When I first reviewed the Trumpeter Seawolf back in 2005, I thought it would make for a nice weekend project. In fact, many of the buildups that followed the release proved that point. For some reason I held off on building it, though, as I wanted to do something a little different. At first, I thought I would just build SSN-22, the USS Connecticut. However, as these boats never carried hull numbers, there really is no way to tell the SSN-21 from the SSN-22. Then I came across a photo of the Jimmy Carter rolling out of its assembly building, prior to launching. The 100-foot plug was readily apparent, making this sub look quite a bit different from the standard Seawolf. With that, the decision was made to do a simple conversion into the SSN-23.

With that decision in hand, I moved on to the logistics of the conversion. Doing some quick dimension conversions, I discovered that 100 feet in 1/144 scale equals over eight inches. This would result in a finished model stretching over three feet long! Still, it is only three inches in diameter, so I figured it would fit nicely atop my bookcase, so I continued the preliminary work.

Note that I said that this kit was only three inches in diameter. Measuring showed that it was exactly three inches, so my first thought went towards using pipe. As on the real thing, this plug would be a constant diameter, so I headed down to the local hardware store and asked them to cut me an eight-inch section of three-inch pipe. The wall diameter was considerably thicker than the kit parts, but I figured I could just build up some layers in the kit parts to match, with the hopes that there would be enough there to produce a positive joint. Once home, I chopped the main hull in half and mated it up to my PVC “plug.” At this point I discovered something about PVC pipe. That three inches? That represents the INNER diameter, not outer. Oops. Of course, I had already cut the hull, so I was committed to the conversion. I just had to find another way to do it. So much for the easy, quick fix.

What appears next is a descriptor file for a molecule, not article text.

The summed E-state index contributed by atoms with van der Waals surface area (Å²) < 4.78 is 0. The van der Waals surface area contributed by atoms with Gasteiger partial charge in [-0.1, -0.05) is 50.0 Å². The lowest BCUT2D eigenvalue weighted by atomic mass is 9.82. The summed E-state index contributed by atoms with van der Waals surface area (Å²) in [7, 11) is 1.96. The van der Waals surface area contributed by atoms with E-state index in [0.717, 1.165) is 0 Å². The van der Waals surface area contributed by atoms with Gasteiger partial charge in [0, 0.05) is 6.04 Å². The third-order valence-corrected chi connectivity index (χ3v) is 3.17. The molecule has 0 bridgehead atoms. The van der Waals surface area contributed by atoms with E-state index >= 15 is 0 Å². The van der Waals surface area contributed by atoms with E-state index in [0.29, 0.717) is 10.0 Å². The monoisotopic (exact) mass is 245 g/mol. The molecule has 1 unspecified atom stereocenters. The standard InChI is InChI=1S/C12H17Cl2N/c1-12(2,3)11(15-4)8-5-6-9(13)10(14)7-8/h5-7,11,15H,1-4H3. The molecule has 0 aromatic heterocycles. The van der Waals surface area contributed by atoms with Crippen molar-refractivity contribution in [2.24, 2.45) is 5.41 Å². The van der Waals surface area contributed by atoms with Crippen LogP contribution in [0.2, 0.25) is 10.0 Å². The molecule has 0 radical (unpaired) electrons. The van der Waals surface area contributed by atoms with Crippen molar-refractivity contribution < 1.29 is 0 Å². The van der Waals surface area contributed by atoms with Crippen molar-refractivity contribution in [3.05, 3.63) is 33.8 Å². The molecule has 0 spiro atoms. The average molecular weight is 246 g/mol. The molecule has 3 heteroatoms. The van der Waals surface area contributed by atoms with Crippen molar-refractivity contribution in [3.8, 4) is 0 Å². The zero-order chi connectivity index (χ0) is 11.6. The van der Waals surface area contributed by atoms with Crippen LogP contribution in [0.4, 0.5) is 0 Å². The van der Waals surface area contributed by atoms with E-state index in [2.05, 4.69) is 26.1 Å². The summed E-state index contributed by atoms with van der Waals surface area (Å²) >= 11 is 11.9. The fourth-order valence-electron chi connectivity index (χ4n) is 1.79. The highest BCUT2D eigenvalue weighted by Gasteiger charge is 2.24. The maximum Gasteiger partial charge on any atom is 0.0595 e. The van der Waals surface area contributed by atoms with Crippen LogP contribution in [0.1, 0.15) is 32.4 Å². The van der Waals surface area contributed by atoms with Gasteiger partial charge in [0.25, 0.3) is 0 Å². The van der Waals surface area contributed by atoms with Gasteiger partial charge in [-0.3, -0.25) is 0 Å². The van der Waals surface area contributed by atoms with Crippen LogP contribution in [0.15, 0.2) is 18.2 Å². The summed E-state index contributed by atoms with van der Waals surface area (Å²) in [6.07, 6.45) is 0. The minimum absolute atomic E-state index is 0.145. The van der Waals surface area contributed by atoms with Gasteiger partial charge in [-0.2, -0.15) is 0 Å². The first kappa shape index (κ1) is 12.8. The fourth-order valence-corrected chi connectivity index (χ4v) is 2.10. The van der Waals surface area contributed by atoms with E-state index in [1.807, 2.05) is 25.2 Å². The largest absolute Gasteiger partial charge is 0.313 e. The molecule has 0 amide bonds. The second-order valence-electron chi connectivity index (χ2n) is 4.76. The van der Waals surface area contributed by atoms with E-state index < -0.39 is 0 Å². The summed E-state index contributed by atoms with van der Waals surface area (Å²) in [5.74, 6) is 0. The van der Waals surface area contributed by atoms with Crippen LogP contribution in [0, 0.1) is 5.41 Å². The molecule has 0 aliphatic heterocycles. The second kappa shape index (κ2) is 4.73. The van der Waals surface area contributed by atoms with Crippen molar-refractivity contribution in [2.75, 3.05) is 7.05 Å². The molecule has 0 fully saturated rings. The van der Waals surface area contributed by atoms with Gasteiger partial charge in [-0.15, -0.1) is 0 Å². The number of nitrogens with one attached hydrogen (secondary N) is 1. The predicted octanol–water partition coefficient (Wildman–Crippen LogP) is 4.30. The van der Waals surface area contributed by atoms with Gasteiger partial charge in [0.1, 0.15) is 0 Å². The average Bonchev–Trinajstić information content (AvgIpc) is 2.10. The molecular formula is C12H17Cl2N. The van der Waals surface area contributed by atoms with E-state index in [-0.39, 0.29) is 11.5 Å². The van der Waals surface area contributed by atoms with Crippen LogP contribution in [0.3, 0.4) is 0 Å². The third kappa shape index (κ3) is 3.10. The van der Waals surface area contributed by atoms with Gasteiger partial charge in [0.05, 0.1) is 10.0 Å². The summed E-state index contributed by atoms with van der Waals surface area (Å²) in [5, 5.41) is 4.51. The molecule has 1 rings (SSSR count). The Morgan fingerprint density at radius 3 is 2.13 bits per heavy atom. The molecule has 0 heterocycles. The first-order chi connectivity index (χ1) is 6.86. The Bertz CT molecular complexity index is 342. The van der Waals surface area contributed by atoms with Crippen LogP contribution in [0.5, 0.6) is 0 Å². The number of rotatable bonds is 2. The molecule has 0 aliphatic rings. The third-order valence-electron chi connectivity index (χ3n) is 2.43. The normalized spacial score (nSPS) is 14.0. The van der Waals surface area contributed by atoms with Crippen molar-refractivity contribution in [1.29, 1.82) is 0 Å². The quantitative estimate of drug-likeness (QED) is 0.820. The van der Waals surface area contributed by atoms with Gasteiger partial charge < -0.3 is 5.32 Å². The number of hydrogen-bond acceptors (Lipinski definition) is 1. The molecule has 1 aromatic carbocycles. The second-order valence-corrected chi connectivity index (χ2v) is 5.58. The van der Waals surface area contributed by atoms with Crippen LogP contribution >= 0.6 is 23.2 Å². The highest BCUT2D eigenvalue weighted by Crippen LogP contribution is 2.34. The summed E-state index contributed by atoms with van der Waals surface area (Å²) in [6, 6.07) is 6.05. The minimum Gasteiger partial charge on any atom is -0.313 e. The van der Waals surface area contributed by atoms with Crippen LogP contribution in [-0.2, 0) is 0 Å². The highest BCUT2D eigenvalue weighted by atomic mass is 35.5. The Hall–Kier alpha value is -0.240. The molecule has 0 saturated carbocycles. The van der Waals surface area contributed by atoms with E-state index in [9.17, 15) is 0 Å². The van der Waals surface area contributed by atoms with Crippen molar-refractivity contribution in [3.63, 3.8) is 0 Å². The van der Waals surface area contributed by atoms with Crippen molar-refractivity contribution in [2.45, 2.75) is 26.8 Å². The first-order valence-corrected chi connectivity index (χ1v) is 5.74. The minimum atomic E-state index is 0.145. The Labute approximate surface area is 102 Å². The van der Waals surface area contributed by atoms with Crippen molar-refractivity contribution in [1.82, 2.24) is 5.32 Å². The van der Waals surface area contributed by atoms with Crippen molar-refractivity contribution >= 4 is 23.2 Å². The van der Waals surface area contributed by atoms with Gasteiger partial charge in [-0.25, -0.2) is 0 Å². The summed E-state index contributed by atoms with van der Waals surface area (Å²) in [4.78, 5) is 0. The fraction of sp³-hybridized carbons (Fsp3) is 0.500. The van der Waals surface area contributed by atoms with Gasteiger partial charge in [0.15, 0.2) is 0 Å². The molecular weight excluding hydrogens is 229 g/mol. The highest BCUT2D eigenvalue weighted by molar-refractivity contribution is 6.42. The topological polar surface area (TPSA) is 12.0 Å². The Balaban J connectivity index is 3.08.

After talking with the other local modeler here, Gerry Nilles, he suggested that I simply build the plug from plastic. As a talented scratchbuilder, he saw no problem with this, and promptly handed me a section of 60 thou plastic card and a circle template. With these basic pieces, I stepped into the weird and wonderful world of scratchbuilding. Sure, I have scratched details in the past, but this marked my first attempt at a major structure. In one evening, I had all of the bulkheads cut, with their edges smoothed out. I notched these bulkheads on four sides for stringers, then turned to the problem of alignment.


Alignment is a big issue with this, as it would be all too easy to make a giant three-foot banana from this. In looking at the sub, though, I came across a great way to maintain alignment without a lot of effort. Along the starboard side of this sub is a large fairing for the towed sonar array. As luck would have it, this matched up perfectly to a piece of Evergreen styrene tubing, with the thickness of the tubing matching the thickness of the plastic. This meant that I could run another piece of rod inside the larger piece and use that to attach everything together and keep it all straight and true. With that arrangement set, I added a fifth notch into the bulkheads for the rod. Another advantage of this method is that I could precisely measure that fairing piece to the exact length of the plug, and therefore get the right spacing without lots of effort and measuring.